|Publication number||US4793414 A|
|Application number||US 07/088,465|
|Publication date||Dec 27, 1988|
|Filing date||Aug 19, 1987|
|Priority date||Nov 26, 1986|
|Publication number||07088465, 088465, US 4793414 A, US 4793414A, US-A-4793414, US4793414 A, US4793414A|
|Inventors||Tanh V. Nguyen, C. Brent Davenport|
|Original Assignee||Chevron Research Company|
|Export Citation||BiBTeX, EndNote, RefMan|
|Patent Citations (10), Non-Patent Citations (16), Referenced by (18), Classifications (8), Legal Events (4)|
|External Links: USPTO, USPTO Assignment, Espacenet|
This is a continuation of copending application Ser. No. 935,622, filed on Nov. 26, 1986, now abandoned.
This invention relates generally to thermally enhanced oil recovery. More specifically, this invention provides a method and apparatus for accurately developing steam injection profiles in steam injection wells.
In the production of crude oil, it is frequently found that the crude oil is sufficiently viscous to require the injection of steam into the petroleum reservoir. Ideally, the petroleum reservoir would be completely homogeneous and the steam would enter all portions of the reservoir evenly. However, it is often found that this does not occur. Instead, steam selectively enters a small portion of the reservoir while effectively bypassing other portions of the reservoir. Eventually, "steam breakthrough" occurs and most of the steam flows directly from an injection well to a production well, bypassing a large part of the petroleum reservoir.
It is possible to overcome this problem with various remedial measures, e.g., by plugging off certain portions of the injection well. For example, see U.S. Pat. Nos. 4,470,462 and 4,501,329, assigned to the assignee of the present invention. However, to institute these remedial measures, it is necessary to determine which portions of the reservoir are selectively receiving the injected steam. This is often a difficult problem.
Various methods have been proposed for determining how injected steam is being distributed in the wellbore. Bookout ("Injection Profiles During Steam Injection", SPE Paper No. 801-43C, May 3, 1967) summarizes the known methods for determining steam injection profiles and is incorporated herein by reference for all purposes.
The first and most widely used of these methods is known as a "spinner survey". A tool containing a freely rotating impeller is placed in the wellbore. As steam passes the impeller, it rotates at a rate which depends on the velocity of the steam. The rotation of the impeller is translated into an electrical signal which is transmitted up the logging cable to the surface where it is recorded on a strip chart or other recording device.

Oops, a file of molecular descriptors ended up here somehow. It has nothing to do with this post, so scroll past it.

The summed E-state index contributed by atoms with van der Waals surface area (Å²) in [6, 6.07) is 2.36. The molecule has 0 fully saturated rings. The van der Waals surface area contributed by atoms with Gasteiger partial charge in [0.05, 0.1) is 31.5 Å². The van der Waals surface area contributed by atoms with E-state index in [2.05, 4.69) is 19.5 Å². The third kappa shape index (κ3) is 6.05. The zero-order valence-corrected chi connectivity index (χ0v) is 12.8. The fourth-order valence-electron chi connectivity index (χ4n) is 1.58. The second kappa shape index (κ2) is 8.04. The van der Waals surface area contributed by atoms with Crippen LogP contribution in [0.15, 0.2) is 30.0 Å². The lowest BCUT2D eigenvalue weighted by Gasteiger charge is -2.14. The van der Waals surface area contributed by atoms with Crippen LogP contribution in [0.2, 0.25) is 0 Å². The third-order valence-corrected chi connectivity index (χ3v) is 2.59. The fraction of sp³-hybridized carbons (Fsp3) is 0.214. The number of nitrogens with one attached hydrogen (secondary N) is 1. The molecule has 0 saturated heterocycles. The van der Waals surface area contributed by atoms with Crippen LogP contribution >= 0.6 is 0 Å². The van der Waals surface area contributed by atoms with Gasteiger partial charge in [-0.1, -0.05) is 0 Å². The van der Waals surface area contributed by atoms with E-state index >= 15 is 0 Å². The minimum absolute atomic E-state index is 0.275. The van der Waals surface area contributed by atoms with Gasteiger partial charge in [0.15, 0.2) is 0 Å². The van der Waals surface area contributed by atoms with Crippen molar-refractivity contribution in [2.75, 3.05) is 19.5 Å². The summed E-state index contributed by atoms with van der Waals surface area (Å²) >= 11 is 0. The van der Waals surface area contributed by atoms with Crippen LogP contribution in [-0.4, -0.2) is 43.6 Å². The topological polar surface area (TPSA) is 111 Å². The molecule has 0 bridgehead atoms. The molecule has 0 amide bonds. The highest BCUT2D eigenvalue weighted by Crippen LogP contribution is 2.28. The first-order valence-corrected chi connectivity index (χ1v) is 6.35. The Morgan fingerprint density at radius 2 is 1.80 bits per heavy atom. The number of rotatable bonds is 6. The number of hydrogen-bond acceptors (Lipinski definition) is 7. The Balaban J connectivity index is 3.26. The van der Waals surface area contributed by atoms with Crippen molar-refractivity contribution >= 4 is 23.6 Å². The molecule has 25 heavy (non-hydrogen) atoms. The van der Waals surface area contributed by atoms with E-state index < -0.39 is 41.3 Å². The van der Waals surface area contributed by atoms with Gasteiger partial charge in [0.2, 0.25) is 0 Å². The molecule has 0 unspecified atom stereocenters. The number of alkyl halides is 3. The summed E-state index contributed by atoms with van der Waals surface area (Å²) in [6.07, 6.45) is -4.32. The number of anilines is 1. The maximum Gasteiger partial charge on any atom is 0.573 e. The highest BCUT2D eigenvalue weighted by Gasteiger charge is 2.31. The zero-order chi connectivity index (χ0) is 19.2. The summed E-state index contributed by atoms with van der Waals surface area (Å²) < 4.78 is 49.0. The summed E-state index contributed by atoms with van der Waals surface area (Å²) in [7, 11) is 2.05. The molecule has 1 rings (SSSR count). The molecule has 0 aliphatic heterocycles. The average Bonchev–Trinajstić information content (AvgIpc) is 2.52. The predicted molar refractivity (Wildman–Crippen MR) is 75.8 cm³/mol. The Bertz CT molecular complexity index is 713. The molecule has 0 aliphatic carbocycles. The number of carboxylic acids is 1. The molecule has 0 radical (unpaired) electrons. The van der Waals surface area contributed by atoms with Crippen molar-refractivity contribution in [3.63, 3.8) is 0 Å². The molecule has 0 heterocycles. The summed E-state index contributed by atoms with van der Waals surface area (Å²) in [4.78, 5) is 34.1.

As is well known to those skilled in the art, these spinners are greatly affected by the quality of the steam injected into the well, leading to unreliable results or results which cannot be interpreted in any way.
Radioactive tracer surveys are also used in many situations. With this method methyl iodide (131) has been used to trace the vapor phase. Sodium iodide has been used to trace the liquid phase. The radioactive Iodine is injected into the steam between the injection well and the steam generator. The tracer moves down the tubing with the steam until it reaches the formation, where the tracer is temporarily held on the face of the formation for several minutes. A typical gamma ray log is then run immediately following the tracer injection. The recorded gamma ray intensity at any point in the well is then assumed to be proportional to the amount of steam injected at that point.
The vapor phase tracers have variously been described as alkyl halides (methyl iodide, methyl bromide, and ethyl bromide) or elemental iodine. It has been found that the above materials undergo chemical reactions that dramatically affect the accuracy of the results of the survey.
It is, therefore, desirable to devise a highly accurate method of developing steam profiles in steam injection wells.
Field trials with the most common radioactive tracer, methyl iodide, were run to determine its effectiveness as a vapor tracer. It was found that a significant percentage of methyl iodide decomposes into liquid soluble components shortly after injection.